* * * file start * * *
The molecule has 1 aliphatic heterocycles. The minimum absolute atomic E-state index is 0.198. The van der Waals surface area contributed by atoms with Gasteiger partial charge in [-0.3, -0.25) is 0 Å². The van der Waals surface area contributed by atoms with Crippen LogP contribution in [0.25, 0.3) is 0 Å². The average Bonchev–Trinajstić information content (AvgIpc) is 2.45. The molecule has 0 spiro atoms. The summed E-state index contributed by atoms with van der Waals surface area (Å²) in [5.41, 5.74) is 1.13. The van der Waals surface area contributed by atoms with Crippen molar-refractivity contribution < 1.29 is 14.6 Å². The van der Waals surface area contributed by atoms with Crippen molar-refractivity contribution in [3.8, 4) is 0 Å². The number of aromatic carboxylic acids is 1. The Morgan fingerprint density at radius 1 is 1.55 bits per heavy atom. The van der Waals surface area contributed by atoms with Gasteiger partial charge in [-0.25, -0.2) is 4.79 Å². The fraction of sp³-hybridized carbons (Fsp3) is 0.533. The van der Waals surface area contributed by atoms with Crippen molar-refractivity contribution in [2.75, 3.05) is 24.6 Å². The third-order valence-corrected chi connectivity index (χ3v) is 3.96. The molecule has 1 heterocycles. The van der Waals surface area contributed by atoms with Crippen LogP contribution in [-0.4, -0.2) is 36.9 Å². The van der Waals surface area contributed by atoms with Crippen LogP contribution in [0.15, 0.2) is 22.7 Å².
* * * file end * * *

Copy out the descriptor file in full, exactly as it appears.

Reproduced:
The molecule has 1 aliphatic heterocycles. The minimum absolute atomic E-state index is 0.198. The van der Waals surface area contributed by atoms with Gasteiger partial charge in [-0.3, -0.25) is 0 Å². The van der Waals surface area contributed by atoms with Crippen LogP contribution in [0.25, 0.3) is 0 Å². The average Bonchev–Trinajstić information content (AvgIpc) is 2.45. The molecule has 0 spiro atoms. The summed E-state index contributed by atoms with van der Waals surface area (Å²) in [5.41, 5.74) is 1.13. The van der Waals surface area contributed by atoms with Crippen molar-refractivity contribution < 1.29 is 14.6 Å². The van der Waals surface area contributed by atoms with Crippen molar-refractivity contribution in [3.8, 4) is 0 Å². The number of aromatic carboxylic acids is 1. The Morgan fingerprint density at radius 1 is 1.55 bits per heavy atom. The van der Waals surface area contributed by atoms with Gasteiger partial charge in [-0.25, -0.2) is 4.79 Å². The fraction of sp³-hybridized carbons (Fsp3) is 0.533. The van der Waals surface area contributed by atoms with Crippen molar-refractivity contribution in [2.75, 3.05) is 24.6 Å². The third-order valence-corrected chi connectivity index (χ3v) is 3.96. The molecule has 1 heterocycles. The van der Waals surface area contributed by atoms with Crippen LogP contribution in [-0.4, -0.2) is 36.9 Å². The van der Waals surface area contributed by atoms with Crippen LogP contribution in [0.15, 0.2) is 22.7 Å².